As a rule, spending money to improve your home is a good idea. But Denver area real estate agents warn some investments could backfire when it’s time to sell your house.
Positioning your home for resale is all about making it attractive to a larger buyer pool. That’s one reason why neutral paint colors boost appeal, says Dan Thomas, 8z real estate agent.
“The larger the buyer pool, the better the resale opportunity,” Thomas says. “I always tell people if they are going to do home improvements, make sure you will get enjoyment out of it before you try to sell.”
Finishing the basement
Whether your home has a finished basement can seal the deal with some buyers. If you have an older 1950s single-level home in Denver or Arvada, finishing the basement adds more livable square footage and can boost your sales price, Thomas says.
But newer homes may have enough footprint above ground, Thomas says. “In that case finishing the basement is a bonus, but not a necessity.”
During the pandemic, there’s been a push to finish basements to add additional bedrooms or workspace. But spending too much to finish your basement could be a mistake, he warns.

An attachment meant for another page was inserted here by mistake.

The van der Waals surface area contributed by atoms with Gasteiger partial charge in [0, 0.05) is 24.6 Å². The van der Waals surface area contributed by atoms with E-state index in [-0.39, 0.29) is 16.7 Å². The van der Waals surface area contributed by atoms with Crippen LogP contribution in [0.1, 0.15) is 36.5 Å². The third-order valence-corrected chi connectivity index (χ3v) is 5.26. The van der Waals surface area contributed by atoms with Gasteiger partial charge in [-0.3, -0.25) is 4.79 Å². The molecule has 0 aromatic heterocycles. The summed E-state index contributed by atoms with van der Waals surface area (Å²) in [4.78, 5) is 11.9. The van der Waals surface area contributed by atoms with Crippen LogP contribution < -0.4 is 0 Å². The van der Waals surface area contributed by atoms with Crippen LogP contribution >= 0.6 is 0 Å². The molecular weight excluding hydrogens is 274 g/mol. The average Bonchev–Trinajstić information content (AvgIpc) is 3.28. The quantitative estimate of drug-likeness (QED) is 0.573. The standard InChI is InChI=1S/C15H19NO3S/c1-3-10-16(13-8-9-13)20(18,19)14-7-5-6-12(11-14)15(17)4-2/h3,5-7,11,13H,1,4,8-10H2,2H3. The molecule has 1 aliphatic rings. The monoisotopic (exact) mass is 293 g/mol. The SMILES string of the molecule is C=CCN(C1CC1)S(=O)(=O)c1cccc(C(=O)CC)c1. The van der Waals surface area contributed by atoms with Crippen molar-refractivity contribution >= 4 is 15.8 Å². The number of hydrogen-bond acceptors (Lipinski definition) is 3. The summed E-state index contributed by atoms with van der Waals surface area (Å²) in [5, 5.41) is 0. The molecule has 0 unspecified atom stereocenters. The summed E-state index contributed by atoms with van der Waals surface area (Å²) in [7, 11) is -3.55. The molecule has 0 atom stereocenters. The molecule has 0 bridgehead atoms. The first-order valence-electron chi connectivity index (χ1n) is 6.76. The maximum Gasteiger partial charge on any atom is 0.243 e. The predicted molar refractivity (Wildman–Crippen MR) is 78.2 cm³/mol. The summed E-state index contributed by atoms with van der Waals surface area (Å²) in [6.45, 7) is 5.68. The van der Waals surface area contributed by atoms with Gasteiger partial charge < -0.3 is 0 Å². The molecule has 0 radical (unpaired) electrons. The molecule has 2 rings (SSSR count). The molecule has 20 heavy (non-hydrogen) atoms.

“The problem is the next owner might visual the space differently,” Thomas says. “That could drive off some buyers who want something different but aren’t willing to take on the project to redo it.”
He also cautions against eliminating all storage space if you finish the basement.
Be cautious about adding high-end features if you renovate your bathroom, says Allie Carlson, West + Main managing broker.
While upgrading toilets, tubs or showers can be a bonus, adding something specific like a steam shower could hurt.
“A buyer for a potential $500,000 to $600,000 house won’t pay more for a steam shower,” she says. “It might help with a more luxury, high-end home, where that kind of feature could be a make-or-break deal.”
The news and editorial staffs of The Denver Post had no role in this post’s preparation.
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